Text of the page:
Hand Painted Envelopes From Father to Son During World War I
The envelopes in this book were painted by John Ross Myers to convey letters to his oldest son, Walter Lorain Myers, who had enlisted in the World War I American Expeditionary Force on February 2, 1918. Walter was assigned to the Signal Corps because of his expertise as a wireless operator. In addition, his experience as a scene painter in the family scene shop qualified him as a camouflage artist.
From the time of his training at Kelly Field, Texas until he returned home on May 3, 1919, the family's letters were sent in beautifully decorated envelopes, forty-eight of which are found in this book. Some letters never arrived.
At one point, Walter had to ask his father not to decorate them anymore as the envelopes (and enclosed letters) were being stolen for their paintings. They were decorated with pictures ranging from cartoons depicting army life to intricate patriotic designs. Given the conditions on the front lines, it's miraculous that these envelopes were carried throughout the war by Private Myers. At one point they were lost, but fortunately were found again and survived to become objects of art treasured by the family.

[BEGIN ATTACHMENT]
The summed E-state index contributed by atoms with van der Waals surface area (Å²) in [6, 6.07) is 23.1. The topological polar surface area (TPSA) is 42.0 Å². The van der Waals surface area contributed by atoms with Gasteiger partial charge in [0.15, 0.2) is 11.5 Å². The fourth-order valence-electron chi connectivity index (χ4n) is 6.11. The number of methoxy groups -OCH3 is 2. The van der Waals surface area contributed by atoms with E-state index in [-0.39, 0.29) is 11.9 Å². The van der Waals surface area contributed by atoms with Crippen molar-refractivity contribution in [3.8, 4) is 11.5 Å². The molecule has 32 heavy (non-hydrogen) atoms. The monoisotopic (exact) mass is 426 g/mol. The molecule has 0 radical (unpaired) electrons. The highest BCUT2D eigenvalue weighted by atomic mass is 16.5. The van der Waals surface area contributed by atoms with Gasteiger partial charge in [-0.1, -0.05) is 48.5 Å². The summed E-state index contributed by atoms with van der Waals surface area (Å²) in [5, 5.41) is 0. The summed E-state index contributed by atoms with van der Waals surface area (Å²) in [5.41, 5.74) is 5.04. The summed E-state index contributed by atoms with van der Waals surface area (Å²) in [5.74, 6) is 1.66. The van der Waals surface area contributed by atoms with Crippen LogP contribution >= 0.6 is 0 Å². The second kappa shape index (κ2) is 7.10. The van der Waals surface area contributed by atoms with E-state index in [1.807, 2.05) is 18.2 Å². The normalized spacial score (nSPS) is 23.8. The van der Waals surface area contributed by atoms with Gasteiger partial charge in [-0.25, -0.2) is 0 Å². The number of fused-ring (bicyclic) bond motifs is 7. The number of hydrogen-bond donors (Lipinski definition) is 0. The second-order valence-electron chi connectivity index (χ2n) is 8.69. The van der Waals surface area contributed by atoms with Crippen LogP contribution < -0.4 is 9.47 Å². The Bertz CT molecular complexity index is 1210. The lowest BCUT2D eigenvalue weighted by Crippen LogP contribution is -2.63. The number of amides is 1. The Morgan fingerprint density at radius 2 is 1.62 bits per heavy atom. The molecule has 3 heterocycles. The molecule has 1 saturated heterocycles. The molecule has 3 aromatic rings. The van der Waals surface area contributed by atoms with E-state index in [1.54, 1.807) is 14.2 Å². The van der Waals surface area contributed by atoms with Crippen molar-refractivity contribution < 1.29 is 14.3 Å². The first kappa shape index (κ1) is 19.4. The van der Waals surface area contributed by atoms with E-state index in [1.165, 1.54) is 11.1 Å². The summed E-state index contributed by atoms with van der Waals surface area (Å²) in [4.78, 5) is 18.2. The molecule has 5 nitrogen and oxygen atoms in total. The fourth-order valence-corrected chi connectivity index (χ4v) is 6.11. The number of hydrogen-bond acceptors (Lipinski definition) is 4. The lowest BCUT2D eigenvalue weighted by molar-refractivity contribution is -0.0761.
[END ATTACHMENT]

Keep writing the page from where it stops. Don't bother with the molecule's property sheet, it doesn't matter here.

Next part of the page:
Walter left for France on April 22, 1918, and served in the 5th Balloon Corp. While in the muddy trenches of France he turned 19. He fought in the Meuse-Argonne Defensive Sector and was involved in the engagement at St. Mihiel that took place from September 12 to September 15, 1918. His overseas service lasted until May 3, 1919. He was discharged on May 9, 1919, at Camp Lee, Virginia.